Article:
In the bottom of the 3rd inning of Saturday’s Astros game at Oakland, the A’s held a 3-0 lead and were threatening to break it open with the bases loaded, two outs, and RHB Ryan Healy facing RHP Lance McCullars with the bases loaded, two outs, and a 3-2 count on the A’s batter.
McCullars dropped a pitch that was dropping low, outside, and probably unhittable, but Healy swing anyway and missed for strike three to end the threat of greater harm to Houston’s rally chances.
McCullars is walking off the mound. What a relief!
Wait a minute! HP umpire Scott Barry says it wasn’t strike three after all. As he eyes Astros catcher Evan Gaddis fumbling in the dirt to pick up the ball he could not contain for a caught strike three, he also carries his visual conclusion a step further. The pitch was a foul tip. It had to have been a foul tip, otherwise, Gaddis would have caught it. Healy’s must have tipped it and made the ball uncatchable.
If you examine the masthead photo of this exact play, you will see the heavy side of Healy’s bat swinging through the arc of possible contact and missing the coming in, but falling away pitched baseball by a good five-inch wide country baseball mile.
Two pitches later, McCullers struck out Healy swinging for the second time in the same at bat on a similar pitch, but this time, Gaddis caught the ball. And umpire Scott Barry was not disposed again to jump to any further wrong conclusions.
The Astros later rallied from a 5-0 deficit for the second time in three days to take the game with the A’s by a score of 10-6, but what might have happened had the egregiously wrong call in the 3rd inning by umpire Scott Barry been the door opener for a big Oakland inning that may well have squashed any hope for a Houston rally win? For one thing, it certainly would have been a tough watch for the umpire himself, post-game, to see the big part that his perceptual error played in the unfolding of an unjust outcome. That’s for sure.
While I don’t favor the use of chin music audio-metric devices to fine tune when those close ones actually tip a whisker hard enough to earn the survivor an HBP ride to first base, I do think that instant replay could have set Barry’s call straight as dead wrong quite fast – and spared us all the history of allowing another avoidable error to rule the day.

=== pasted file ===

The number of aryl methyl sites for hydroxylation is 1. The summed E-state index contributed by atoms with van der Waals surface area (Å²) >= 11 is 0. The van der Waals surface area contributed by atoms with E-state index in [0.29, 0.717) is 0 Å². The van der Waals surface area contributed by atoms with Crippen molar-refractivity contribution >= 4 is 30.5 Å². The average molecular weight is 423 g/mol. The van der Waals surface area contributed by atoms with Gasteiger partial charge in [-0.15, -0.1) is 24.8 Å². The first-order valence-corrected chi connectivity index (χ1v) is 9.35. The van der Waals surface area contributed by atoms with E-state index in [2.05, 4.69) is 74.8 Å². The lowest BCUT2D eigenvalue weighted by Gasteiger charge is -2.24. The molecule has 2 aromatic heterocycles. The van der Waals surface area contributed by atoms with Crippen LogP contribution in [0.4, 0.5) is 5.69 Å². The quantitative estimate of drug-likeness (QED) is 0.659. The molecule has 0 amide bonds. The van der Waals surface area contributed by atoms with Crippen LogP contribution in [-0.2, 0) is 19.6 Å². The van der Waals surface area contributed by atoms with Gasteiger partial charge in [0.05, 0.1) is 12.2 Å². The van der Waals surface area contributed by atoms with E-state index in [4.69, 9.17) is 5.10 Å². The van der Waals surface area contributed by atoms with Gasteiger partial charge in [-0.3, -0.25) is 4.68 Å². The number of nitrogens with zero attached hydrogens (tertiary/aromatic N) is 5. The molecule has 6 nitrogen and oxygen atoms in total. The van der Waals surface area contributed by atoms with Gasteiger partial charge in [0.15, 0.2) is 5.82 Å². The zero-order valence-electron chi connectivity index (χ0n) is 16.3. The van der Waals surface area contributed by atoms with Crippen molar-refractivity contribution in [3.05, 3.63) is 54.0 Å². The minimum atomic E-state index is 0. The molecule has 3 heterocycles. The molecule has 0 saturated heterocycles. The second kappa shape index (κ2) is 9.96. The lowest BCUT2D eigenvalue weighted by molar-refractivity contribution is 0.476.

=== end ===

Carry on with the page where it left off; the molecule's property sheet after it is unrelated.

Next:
The Old Law of the Jungle Rules Need Some Attention
Most students of the ancient game know that umpires forever have listened for – certain sounds – occurring milliseconds apart – that would tell them which came earliest on a play at first – the sound of the ball hitting the glove for an out – or the sound of a foot hitting the base for a safe call. And, if a home plate umpire couldn’t see the part of actual transaction between the bat and ball from his spot, he could, at least, learn how catchers react to balls that are tipped – especially, the fact that most tipped balls immediately have a good chance of not being caught because of that last second high-speed directional change that such tips cause. – Is this what happened to umpire Scott Barry? – We can’t prove it did, but we think it did, because there wasn’t anything other than the replay video that showed how utterly preposterous the tip call actually was in fact,.
The Quick Glance Addition to Replay Reviews
We don’t need to cover everything at the plate unless we are ready to move into laser system calling of balls and strikes, but we could add a “quick glance” review on plays like the one featured here. – Allow one quick replay glance on things like the errant tip call of today. If the umpire doesn’t see it right away when he looks at the replay, then, he’s free to hang with the original call. Just don’t it ride with it, as the example today clearly proves, as an obvious unexamined mistake that could unjustly decide the outcome of the game.
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The Pecan Park Eagle